Building a Roadmap for National Adaptation Planning in Guinea-Bissau

Report
from UN Development Programme
Published on 28 Feb 2017 View Original

28 February 2017, Guinea-Bissau – The risks of climate change are very real for the people of Guinea-Bissau. Two out of three people live in poverty in this small country on the West Coast of Africa, and climate risks such as diminishing rainfall, temperature rise, and aquifers and rice fields that are flooded with salt water threaten to derail efforts to reduce poverty, protect food security and build a resilient nation.

With the goal of supporting the government to build a roadmap for Guinea-Bissau’s National Adaptation Plan (NAP), the joint United Nations Development Programme–UN Environment National Adaptation Plan Global Support Programme (NAP-GSP) is working to connect government, departments, stakeholders from across civil society, the private sector and various branches of government.

With the endorsement of the Minister of the Environment and Sustainable Development, H.E. Antonio Serifo Embalo, the Government of Guinea-Bissau led an inception workshop this late January and early February to identify and plan for technical support activities and the multi-sectoral cooperation needed to formulate and implement Guinea-Bissau’s NAP processes.

Climate change planning requires engagement across a wide range of actors. This inception workshop brought together stakeholders from public, private and civil society entities representing various sectors in Guinea-Bissau, including economy and finance, agriculture, water resources, environment, forestry, biodiversity, women and children, among others.

“This national initiative will serve as a catalyst to consolidate our National Adaptation Planning process, making our communities, our people and our livelihoods more resilient to the risks of climate change,” said Guinea-Bissau’s Minister of the Environment Serifo Embalo.

“UNDP support will build a series of engagements and capacity development activities to strengthen the local understanding and knowledge on the risks of climate change, giving local stakeholders the training and tools they need to build an effective National Adaptation Plan (NAP),” said Mr. Gabriel Dava, UNDP Deputy Resident Representative in Guinea-Bissau.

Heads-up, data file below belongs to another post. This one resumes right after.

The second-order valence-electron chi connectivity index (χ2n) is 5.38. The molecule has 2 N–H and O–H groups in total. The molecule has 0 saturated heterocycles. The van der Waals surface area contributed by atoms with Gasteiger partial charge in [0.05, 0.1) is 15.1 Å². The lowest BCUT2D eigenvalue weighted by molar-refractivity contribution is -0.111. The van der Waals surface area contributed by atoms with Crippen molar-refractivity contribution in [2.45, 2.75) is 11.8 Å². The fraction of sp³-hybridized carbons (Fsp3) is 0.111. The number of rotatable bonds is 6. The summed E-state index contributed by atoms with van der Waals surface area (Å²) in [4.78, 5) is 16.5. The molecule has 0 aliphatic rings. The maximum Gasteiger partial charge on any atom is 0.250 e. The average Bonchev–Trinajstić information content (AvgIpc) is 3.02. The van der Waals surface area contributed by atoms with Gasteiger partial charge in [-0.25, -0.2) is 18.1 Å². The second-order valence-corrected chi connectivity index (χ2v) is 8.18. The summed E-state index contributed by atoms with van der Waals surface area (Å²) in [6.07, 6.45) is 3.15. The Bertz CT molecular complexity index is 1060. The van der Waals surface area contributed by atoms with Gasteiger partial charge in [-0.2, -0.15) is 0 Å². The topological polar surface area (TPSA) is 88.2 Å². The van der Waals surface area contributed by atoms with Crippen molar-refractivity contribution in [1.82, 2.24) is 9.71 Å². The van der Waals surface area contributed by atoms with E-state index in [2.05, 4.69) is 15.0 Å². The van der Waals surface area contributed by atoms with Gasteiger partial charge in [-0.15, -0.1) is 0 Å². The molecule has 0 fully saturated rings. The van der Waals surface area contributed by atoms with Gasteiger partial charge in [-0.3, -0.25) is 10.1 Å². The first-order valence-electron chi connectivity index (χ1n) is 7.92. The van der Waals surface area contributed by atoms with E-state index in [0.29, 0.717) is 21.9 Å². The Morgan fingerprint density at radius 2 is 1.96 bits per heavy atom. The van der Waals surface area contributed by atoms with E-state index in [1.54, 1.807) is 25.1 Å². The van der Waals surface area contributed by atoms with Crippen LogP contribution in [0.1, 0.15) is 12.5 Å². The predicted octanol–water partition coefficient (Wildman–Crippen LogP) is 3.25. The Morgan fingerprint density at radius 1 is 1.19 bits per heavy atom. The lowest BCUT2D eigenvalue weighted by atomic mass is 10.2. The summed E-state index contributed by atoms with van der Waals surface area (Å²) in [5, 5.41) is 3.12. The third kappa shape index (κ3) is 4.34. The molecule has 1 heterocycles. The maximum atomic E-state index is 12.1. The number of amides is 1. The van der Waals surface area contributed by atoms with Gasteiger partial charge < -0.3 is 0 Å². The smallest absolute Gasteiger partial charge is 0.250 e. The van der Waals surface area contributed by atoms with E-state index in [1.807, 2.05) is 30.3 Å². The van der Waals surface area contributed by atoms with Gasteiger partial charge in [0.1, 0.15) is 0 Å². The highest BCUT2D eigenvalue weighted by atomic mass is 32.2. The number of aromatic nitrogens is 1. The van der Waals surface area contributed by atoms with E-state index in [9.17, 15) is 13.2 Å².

Creating Positive Impact in Guinea-Bissau

With support from UNDP, national efforts to build resilience to climate change are already creating real impact on the ground.

“Guinea-Bissau is already mainstreaming climate change adaptation into our agriculture and water resources’ planning, and we have a strategy and plan of action to gain sustainable financing for climate change adaptation,” said Embalo.

Near the eastern frontier, a UNDP-supported Global Environment Facility-funded project in Gabú supports sustainable cattle raising, agriculture and the use of biogas (from cow dung) to build more resilience for smallholder ranchers and farmers in the region.

“The biogas generators not only lower carbon footprints and ups the ante to Guinea-Bissau’s Nationally Determined Contribution, but it also provides valuable cooking energy that local people can use to cook dinner and feed their families and light for the school and homes,” said Dava.

Diversification and improved market access will also be key in adaptation planning. For farmers from Gabú like Bobo, technical support means she can now sell piri-piri. With the revenues from her crops, Bobo was able to buy a mattress, and this year, her son will marry.

“With healthier crops, healthier cows, and better resilience to climate change, these smallholder farmers are making more money, and gaining the knowledge they need to climate-proof their futures,” said Rohini Kohli, Lead Technical Specialist, NAP’s at UNDPs Global Environmental Finance Unit.

Supporting National Adaptation Plans

Financed by the Global Environment Facility (GEF) Least Developed Countries Fund (LDCF), the joint UNDP-UNEP NAP-Global Support Programme and its partners and collaborators are assisting Least Developed Countries like Guinea-Bissau to identify technical, institutional and financial needs to integrate climate change adaptation into ongoing medium- and long-term national planning.

Across the globe, UNDP is supporting countries with one-on-one technical assistance to identify specific needs, capacity gaps and suggest next steps in regards to advancing National Adaptation Plan (NAP) processes. This tailored support complements NAP-GSP activities that are focused on region-based technical training, awareness-raising, and knowledge sharing and exchange.

“The National Adaptation Plan process is about bringing together stakeholders from across society to build integrated systems that support farmers like Bobo in building a better life, to support decision makers in building better policies, and to support society in building a better planet,” said Kohli.